This study investigates the effects of testosterone therapy on behavior, mood, problem solving, attention span and motor skills in adolescent males with Klinefelter syndrome in early puberty. During this period in early puberty, there is much variability in how and when doctors start testosterone therapy. This study will evaluate if there are benefits to starting testosterone therapy in early puberty.  

Participants with Klinefelter syndrome in early puberty (around ages 10 to 15) will be treated with either testosterone gel or a placebo (inactive) gel and followed for one year. Participants will be followed for changes in behavior, emotions, cognitive abilities, executive functioning, motor skills (strength, balance, coordination) and physical features (pubertal development, body habitus, gynecomastia).  

This study is conducted in Denver and includes 5 visits over 1 year. Study assessments include IQ and executive function assessment, motor skills assessment and behavioral questionnaires completed by the participant and caretakers. The testing is conducted in two sessions of approximately 3 ½ hours each over 1 to 2 days during select visits. Participants are provided with the study medication and gift cards as a token of appreciation. Travel to Denver, Colorado may be provided.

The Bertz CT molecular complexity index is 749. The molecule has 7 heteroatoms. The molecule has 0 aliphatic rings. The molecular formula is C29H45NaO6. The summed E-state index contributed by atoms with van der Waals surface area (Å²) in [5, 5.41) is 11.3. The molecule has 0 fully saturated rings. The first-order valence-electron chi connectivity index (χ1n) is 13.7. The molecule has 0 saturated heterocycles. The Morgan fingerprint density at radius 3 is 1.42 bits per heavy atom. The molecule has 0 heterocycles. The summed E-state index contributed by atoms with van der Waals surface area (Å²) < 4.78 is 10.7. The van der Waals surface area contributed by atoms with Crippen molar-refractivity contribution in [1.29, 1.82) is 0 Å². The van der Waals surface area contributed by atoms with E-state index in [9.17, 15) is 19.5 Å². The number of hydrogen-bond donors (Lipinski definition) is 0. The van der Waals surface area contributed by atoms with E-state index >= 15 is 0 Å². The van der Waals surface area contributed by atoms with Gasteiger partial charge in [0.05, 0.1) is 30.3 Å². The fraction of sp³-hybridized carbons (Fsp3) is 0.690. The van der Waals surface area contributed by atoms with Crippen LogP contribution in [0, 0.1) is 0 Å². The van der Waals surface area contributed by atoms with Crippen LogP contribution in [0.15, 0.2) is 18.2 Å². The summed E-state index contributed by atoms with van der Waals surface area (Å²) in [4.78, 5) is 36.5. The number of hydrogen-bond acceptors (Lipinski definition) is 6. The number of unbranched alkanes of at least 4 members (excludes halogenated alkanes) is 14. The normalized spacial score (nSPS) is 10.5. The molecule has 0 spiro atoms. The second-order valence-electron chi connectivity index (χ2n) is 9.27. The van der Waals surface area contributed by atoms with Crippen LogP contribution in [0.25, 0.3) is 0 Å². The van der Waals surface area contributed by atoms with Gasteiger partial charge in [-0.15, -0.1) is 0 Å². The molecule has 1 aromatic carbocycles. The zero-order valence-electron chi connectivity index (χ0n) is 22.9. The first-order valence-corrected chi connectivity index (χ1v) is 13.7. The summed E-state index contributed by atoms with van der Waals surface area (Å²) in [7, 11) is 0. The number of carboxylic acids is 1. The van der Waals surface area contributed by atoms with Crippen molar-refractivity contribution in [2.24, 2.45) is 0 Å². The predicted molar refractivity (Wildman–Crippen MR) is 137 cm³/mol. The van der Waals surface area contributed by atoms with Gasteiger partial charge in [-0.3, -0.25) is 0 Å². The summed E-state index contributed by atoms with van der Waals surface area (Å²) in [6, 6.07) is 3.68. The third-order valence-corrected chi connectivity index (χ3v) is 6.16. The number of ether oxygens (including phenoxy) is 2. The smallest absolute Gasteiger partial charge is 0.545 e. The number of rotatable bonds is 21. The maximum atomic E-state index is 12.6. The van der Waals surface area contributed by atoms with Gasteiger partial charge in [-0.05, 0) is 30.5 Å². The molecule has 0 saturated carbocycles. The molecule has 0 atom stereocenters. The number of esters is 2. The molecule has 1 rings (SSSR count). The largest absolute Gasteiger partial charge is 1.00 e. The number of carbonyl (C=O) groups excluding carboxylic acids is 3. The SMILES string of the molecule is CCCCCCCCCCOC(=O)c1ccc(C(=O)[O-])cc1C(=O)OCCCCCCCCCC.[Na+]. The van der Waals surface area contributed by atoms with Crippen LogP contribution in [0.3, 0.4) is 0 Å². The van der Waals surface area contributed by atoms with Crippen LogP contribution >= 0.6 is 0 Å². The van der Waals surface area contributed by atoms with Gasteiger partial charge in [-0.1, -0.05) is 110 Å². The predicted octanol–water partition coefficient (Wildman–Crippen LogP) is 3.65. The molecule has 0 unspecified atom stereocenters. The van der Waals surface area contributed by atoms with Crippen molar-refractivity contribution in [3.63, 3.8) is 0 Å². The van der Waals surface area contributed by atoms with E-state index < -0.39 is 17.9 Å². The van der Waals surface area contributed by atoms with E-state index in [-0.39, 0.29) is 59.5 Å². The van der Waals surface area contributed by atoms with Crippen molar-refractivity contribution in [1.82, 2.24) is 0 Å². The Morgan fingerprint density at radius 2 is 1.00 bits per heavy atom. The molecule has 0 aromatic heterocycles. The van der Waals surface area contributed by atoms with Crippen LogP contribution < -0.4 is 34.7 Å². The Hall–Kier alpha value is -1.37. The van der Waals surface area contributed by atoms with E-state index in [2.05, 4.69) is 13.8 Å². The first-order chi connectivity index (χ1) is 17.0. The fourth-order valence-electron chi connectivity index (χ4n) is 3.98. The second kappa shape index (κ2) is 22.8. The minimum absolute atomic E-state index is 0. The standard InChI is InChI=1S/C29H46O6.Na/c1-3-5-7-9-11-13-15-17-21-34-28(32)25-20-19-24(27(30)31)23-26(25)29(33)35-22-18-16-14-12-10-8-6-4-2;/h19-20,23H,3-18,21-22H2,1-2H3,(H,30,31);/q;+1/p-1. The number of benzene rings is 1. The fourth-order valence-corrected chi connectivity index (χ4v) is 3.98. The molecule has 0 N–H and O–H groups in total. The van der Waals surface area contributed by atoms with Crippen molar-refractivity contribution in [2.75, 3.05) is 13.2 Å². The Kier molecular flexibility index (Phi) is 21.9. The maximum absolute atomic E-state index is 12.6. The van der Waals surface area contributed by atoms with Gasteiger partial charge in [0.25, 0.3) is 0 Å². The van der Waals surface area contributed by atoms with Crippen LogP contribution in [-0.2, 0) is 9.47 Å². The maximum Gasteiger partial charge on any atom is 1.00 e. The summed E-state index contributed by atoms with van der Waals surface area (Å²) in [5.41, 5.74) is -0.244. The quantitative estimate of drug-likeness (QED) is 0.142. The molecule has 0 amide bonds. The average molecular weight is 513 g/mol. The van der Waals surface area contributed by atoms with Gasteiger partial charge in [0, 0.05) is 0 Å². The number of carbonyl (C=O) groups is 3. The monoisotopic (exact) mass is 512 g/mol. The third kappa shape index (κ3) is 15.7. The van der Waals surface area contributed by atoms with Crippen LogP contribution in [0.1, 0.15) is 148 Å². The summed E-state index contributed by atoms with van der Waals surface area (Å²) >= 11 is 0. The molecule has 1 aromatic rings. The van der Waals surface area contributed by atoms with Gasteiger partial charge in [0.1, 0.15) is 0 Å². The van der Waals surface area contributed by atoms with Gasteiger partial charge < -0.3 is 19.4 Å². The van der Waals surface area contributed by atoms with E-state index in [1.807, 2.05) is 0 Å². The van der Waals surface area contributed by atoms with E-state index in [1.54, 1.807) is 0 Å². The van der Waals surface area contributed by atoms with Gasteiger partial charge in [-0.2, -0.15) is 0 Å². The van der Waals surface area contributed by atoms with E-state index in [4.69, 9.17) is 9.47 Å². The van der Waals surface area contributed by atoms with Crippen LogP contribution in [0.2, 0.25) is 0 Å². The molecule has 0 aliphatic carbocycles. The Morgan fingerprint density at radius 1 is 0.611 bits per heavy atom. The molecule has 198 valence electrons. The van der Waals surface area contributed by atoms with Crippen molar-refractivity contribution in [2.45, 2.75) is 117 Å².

Assessments are completed as part of the research study, and a summary of research testing results will be provided. This study is funded by the National Institutes of Health (NIH).

Research study of muscle, fat, and hormones in infant boys with Klinefelter syndrome (47,XXY)

This research study in infant males with Klinefelter syndrome (47,XXY) will learn more about body composition (muscle and fat) and male hormones and look at the effect of testosterone shots on body composition. We know that older boys and men with Klinefelter syndrome often have more fat compared to muscle than adults without Klinefelter syndrome, but we do not know if this difference is present at birth or develops over time. We will also learn if body composition has an effect on motor skills development and whether testosterone makes it better.